Rhode Island House Speaker Gordon D. Fox. | RI DEMOCRATS
The Rhode Island State Senate has cleared away the last major hurdle to that state becoming the 10th in the nation to allow same-sex couples to marry.
In a 26-12 vote on April 24, the Senate approved a version of marriage equality legislation somewhat different than the one adopted earlier this year by the House of Representatives by a 51-19 vote. The House Judiciary Committee will take up the Senate bill on April 30, according to the Providence Journal.
Governor Lincoln Chafee, an Independent, has pledged to sign the legislation once it is finalized.
The Senate measure was sponsored by out lesbian Senator Donna Nesselbush, a Pawtucket Democrat. The effort in the House is led by out gay Speaker Gordon D. Fox, a Democrat from Providence.
Rhode Island would join all five other New England states, New York, Maryland, Iowa, and Washington, as well as Washington, DC, in legalizing gay marriage.
In Illinois, the State Senate approved a marriage equality bill on February 14 by a 34-21 vote. Advocates continue to work on identifying a majority in the State House, where Democrats hold a veto-proof majority. Governor Pat Quinn, a Democrat, is committed to signing the law if it is placed before him.
On April 23, Illinois Unites, a coalition of groups working to enact the marriage equality legislation, announced that Representative Ken Dunkin, a Chicago Democrat who heads the Legislative Black Caucus, has endorsed the bill.
“For me, this is about equality and equal treatment under the law,” Dunkin said in a release from the group. “I have always believed that discrimination is wrong, no matter whom it targets.”
Supporters of gay marriage in Illinois have rolled out an impressive array of prominent residents endorsing marriage equality, including Mr. Cub, Ernie Banks, the 82-year-old retired baseball player who is a Chicago icon.
On April 23, the Delaware House of Representatives passed a marriage equality bill by a 23-18 margin. The measure now goes to the Senate. Jack Markell, the state's Democratic governor, supports the measure. Like Illinois and Rhode Island, Delaware currently has civil union legislation.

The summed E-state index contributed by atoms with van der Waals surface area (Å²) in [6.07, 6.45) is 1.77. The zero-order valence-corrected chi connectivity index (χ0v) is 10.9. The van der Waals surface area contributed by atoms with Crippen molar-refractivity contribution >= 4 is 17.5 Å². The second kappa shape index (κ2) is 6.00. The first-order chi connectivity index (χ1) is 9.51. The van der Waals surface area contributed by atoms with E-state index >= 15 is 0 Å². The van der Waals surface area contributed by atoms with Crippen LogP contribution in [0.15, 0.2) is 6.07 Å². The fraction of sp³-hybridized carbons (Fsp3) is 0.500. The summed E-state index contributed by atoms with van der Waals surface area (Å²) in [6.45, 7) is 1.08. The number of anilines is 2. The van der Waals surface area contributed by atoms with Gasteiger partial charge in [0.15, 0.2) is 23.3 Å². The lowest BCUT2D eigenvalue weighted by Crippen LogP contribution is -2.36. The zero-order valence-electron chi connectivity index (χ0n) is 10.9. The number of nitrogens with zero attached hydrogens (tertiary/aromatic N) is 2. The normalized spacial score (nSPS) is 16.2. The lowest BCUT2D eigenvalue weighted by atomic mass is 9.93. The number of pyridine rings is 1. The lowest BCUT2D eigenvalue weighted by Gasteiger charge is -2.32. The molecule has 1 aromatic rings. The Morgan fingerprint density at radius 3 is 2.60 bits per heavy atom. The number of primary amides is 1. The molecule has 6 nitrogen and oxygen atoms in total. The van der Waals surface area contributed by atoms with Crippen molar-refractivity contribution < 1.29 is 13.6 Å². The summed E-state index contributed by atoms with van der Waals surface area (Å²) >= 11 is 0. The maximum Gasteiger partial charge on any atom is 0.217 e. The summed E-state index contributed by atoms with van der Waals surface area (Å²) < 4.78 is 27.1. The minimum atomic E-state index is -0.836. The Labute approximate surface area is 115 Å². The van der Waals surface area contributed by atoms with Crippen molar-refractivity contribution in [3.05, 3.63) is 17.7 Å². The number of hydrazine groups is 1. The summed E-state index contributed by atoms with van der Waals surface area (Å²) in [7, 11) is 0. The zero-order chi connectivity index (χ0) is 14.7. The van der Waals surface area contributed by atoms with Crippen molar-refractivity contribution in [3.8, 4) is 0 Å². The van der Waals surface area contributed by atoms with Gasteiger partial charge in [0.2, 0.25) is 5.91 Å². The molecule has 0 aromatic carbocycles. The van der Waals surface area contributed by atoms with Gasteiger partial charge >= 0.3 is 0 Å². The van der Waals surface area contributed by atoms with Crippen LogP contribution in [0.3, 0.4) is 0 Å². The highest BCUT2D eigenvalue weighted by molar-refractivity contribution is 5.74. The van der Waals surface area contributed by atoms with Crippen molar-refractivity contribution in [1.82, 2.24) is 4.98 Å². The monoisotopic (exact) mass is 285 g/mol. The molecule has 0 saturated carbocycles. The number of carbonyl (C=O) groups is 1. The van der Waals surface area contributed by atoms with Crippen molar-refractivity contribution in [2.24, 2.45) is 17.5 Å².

On April 23, the French National Assembly, the parliament’s lower house, gave final approval to marriage equality legislation in a 331-225 vote. That action followed Senate approval by two weeks and made way for pro forma review by the Constitutional Council and signature by President François Hollande.
The legislative debate has spawned huge protests against the measure that have pulled hundreds of thousands into the streets in major French cities. LGBT rights advocates have pointed to an upsurge in anti-gay violence as well.
France is the world’s 14thnation to give gay and lesbian couples the right to marry. Within the past several weeks, New Zealand and Uruguay have also adopted marriage equality laws.
Legislation approving gay marriage, which has the support of Britain's Tory prime minister, David Cameron, was approved in the House of Commons in February but awaits action by the House of Lords.
In Colombia, however, the Senate decisively beat back a same-sex marriage law, in a 51-16 vote on April 24. According to Andres Duque, who blogs at Blabbeando, the Colombian government is under order from that nation’s highest court to grant same-sex couples all the rights or benefits of marriage, with or without the name, by this summer.